Which brings me to the ugliest claim in the petition — that Israel is “an apartheid state.” Alan Dershowitz handles the particulars of this vicious lie here. It’s a stupid claim that discredits the person making it as ignorant and morally obtuse. Word-roots aside, not everything that keeps people apart is “Apartheid.” There is no institutional separation whatsoever of Arabs and Jews in pre-1967 Israel and anyone who says there is is ignorant or a liar. Even Jimmy Carter, who mainstreamed the use of the A-word in reference to the West Bank knows it doesn’t even arguably apply in Israel proper. As for the West Bank fence and associated security measures, whatever may be said about them, they are forms of border security that every nation in the world with a hostile neighbor has always practiced and still does. Is North Korea (or South Korea for that matter) an apartheid state because the DMZ separates the geographic entity called Korea into the two states and seals them off from one another? Is Canada an apartheid state because it demanded identification and asked me questions about my business yesterday. And make no mistake. If you think Judea and Samaria to be occupied territory, to be not legitimately part of Israel and ought to be a Palestinian state, then it is foreign territory, whatever its de facto status at any point in time, making the fence and the stuff that goes with it a form of border security, not a separation of people. Look, it’s one thing to be critical of particular Israeli actions or even the residual presence on the West Bank and the security fence. But calling Israel an “apartheid regime” is, like Trutherism, Birtherism and Holocaust denial, simple and pure proof that the person has taken leave of reason in the name of some irrational hatred and no longer deserves to be taken seriously.
Which brings me to what is most interesting/depressing thing about this whole kerfuffle — that it’s about denying the legitimacy of Israel’s very existence, not criticism of particular sins it may be committing today. This series is called City-to-City, not Country-to-Country, and the focus is not Israel, but Tel Aviv. Why exactly MUST the Palestinian issue have a presence in a series about Tel Aviv. The city is located in pre-1967 Israel, far from the West Bank or any other “officially” disputed land. It was a Jewish city from the very beginning, and was even part of the (much-smaller) Jewish state envisioned in the offered 1947 two-state partition of Palestine into a Jewish state and an Arab state. The Arabs rejected this and immediately attacked the Jewish state on the day it declared its independence; the Israeli victory in the resulting war produced the pre-1967 borders. The point of this history is to draw attention to a particular phrase in the Festival’s chickenshit response to the withdrawal and the boycott. C-to-C programmer Cameron Bailey released a statement saying that “that the city remains contested ground.” Exqueeze me? Baking powder? What about *Tel Aviv* is “contested ground”? And keep in mind that this is how the *programmer defends his choice.* The only universe in which Tel Aviv is disputed is one in which Israel’s per se existence is.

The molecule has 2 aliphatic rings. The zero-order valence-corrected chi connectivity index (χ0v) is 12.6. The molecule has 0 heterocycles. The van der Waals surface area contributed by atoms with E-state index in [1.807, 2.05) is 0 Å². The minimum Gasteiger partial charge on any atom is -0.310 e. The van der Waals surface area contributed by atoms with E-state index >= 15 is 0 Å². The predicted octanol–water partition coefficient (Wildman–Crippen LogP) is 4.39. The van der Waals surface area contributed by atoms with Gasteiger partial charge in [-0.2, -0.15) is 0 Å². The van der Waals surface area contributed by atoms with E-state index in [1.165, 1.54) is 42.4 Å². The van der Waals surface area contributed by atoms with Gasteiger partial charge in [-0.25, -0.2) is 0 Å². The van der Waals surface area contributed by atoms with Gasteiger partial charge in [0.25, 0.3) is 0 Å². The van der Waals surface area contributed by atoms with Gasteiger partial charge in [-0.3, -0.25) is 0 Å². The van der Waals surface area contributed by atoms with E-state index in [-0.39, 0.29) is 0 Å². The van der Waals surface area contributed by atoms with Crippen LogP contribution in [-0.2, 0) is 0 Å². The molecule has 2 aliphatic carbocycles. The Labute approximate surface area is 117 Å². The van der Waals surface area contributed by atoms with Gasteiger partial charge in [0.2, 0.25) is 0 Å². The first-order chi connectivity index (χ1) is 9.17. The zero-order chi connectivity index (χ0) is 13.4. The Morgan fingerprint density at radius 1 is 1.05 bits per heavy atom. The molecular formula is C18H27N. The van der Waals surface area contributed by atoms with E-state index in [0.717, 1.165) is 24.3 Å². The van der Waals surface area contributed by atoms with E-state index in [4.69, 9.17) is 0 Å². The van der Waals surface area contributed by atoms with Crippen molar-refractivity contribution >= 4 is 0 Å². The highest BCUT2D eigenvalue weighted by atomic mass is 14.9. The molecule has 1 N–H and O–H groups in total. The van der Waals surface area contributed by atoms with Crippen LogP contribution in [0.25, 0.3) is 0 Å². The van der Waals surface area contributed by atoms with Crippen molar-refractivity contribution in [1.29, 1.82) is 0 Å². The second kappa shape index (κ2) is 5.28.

Combined with the ugly “apartheid” lie, the international diplomatic equivalent of “racism” (oh, have I mentioned the Durban Conference or the UN’s “Zionism is racism” resolution? … I’m seeing a pattern here) … it all suggests that the view on the table is one of absolute delegitimation of Israel itself. It’s the only explanation that fits all the facts.